The Board of Visitors Committee on the University’s College at Wise met Friday to discuss two new graduate programs at the College at Wise and to hear an update about student engagement following the COVID-19 pandemic.
Provost Trisha Folds-Bennett presented a proposal to the Board to establish a nursing graduate program for Wise to train family nurse practitioners. Upon completing the program, graduates would be qualified to practice medicine independent of physicians.
Folds-Bennett said the proposal is meant to address a critical need for primary care practitioners in Southwest Virginia, where Wise is located.
“We think that this will fill an important need in the region,” Folds-Benett said. “We have conducted surveys of folks in the region, and we get a strong demand for the program when we survey current practitioners.”
She acknowledged that other schools near Wise, such as Emory and Henry and Radford University Carilion, have the same programs as Wise, but she said the overall demand for nurses exceeded any concern for schools’ potential competing for resources.
“There’s duplication across the state, but when [we] put out the notice for this, nobody expressed any concern,” Folds-Bennett said. “There is a critical need for healthcare professionals.”
The nursing masters program initiation year would have an estimated 10 students. The following year would increase program enrollment to 39 students. Folds-Bennett said the curriculum would be flexible to accommodate working and part-time students.
The Board had previously approved a proposal to establish a masters in education program at Wise. Both programs are expected to begin in the fall 2023 semester pending approval.
Also during the meeting, Logan Smith, student member of the U.Va. Wise College Board and third-year at Wise, addressed the Board about student engagement at Wise. He said students at Wise are still feeling post-pandemic effects on campus, which has caused student leaders to become spread too thin and eventually burn out.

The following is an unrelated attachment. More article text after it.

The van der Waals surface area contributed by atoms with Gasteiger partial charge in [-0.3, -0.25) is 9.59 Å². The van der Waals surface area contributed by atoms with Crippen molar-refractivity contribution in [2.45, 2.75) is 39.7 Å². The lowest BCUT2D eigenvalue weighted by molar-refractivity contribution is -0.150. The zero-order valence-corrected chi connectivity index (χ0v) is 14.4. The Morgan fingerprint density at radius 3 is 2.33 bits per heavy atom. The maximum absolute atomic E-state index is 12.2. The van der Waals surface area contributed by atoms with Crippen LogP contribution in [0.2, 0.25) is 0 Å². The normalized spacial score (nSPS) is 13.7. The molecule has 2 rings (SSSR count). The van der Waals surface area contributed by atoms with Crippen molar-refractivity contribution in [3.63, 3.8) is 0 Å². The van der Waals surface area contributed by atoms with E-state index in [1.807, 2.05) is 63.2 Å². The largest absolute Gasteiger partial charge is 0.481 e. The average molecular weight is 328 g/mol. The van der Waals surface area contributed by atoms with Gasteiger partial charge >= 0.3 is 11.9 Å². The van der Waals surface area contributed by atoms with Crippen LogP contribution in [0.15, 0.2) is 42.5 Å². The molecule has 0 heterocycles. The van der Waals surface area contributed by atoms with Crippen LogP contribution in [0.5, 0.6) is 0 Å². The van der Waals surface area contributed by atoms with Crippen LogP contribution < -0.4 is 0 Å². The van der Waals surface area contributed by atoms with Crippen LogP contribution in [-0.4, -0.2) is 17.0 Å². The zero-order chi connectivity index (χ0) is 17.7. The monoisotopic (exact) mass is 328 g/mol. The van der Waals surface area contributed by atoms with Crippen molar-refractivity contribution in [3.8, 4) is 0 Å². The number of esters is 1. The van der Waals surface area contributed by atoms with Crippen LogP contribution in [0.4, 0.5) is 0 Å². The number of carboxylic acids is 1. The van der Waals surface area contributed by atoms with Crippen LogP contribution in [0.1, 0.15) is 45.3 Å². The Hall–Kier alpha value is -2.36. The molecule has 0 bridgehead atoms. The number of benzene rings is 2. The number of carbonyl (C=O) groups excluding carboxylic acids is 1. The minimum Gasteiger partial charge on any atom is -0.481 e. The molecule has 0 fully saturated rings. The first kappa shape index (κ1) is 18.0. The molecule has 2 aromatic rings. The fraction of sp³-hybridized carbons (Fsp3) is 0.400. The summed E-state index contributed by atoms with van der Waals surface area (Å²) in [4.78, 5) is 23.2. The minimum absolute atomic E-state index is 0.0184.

Smith proposed creating “twin clubs” between organizations that exist at the University and at Wise. He said existing organizations at the University could provide resources to Wise clubs that might be struggling with membership or engagement.
“We hope this will provide U.Va. Wise students with more opportunities to expand their extra-curriculars beyond southwest Virginia, as well as build a sense of belongingness to U.Va.’s main campus,” Smith said.
Smith also said that the twin clubs initiative would allow students in the Year in Wise program to build connections on Grounds with their future Charlottesville peers. Year in Wise is an initiative where students who are waitlisted at U.Va. may complete 30 credits at Wise and then transfer into U.Va. for their second year.
Smith hopes the initiative will also eventually expand to include philanthropy organizations and Greek life.
Another subject at the meeting was admission statistics, presented by Donna Henry, chancellor of the College at Wise. She said Wise has already surpassed 1,400 applications, which is a more than 200 percent increase from this time last year.
“We have really cast a wider net to get these applications for the College,” Henry said. “We have a far reach across the Commonwealth with students who are coming to U.Va. Wise.”
Wise has been recruiting out-of-state students with their Appalachian Regional Commission Initiative. The program, designed to increase the geographic diversity of Wise students, offers reduced out-of-state tuition to students who live in qualifying areas.
Wise’s target enrollment for the fall is 500 new students. 76 students are currently confirmed to attend, which is over a 50 percent increase from this time last year.
The next Board meetings will be held in March.